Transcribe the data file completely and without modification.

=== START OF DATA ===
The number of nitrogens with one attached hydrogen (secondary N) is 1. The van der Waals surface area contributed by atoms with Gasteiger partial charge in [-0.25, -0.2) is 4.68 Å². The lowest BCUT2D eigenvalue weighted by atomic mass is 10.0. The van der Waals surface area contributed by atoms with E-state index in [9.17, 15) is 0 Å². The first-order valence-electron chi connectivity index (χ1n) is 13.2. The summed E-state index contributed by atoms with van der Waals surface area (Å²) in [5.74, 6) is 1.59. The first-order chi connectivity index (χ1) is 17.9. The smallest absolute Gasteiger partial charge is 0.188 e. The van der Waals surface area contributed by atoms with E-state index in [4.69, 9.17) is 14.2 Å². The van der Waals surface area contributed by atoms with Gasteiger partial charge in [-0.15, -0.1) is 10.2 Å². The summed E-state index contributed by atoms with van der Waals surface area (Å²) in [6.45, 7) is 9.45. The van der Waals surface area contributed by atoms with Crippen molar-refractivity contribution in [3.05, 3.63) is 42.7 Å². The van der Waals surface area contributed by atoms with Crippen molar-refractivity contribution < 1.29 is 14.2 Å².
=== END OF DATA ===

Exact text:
The number of nitrogens with one attached hydrogen (secondary N) is 1. The van der Waals surface area contributed by atoms with Gasteiger partial charge in [-0.25, -0.2) is 4.68 Å². The lowest BCUT2D eigenvalue weighted by atomic mass is 10.0. The van der Waals surface area contributed by atoms with E-state index in [9.17, 15) is 0 Å². The first-order valence-electron chi connectivity index (χ1n) is 13.2. The summed E-state index contributed by atoms with van der Waals surface area (Å²) in [5.74, 6) is 1.59. The first-order chi connectivity index (χ1) is 17.9. The smallest absolute Gasteiger partial charge is 0.188 e. The van der Waals surface area contributed by atoms with E-state index in [4.69, 9.17) is 14.2 Å². The van der Waals surface area contributed by atoms with Gasteiger partial charge in [-0.15, -0.1) is 10.2 Å². The summed E-state index contributed by atoms with van der Waals surface area (Å²) in [6.45, 7) is 9.45. The van der Waals surface area contributed by atoms with Crippen molar-refractivity contribution in [3.05, 3.63) is 42.7 Å². The van der Waals surface area contributed by atoms with Crippen molar-refractivity contribution < 1.29 is 14.2 Å².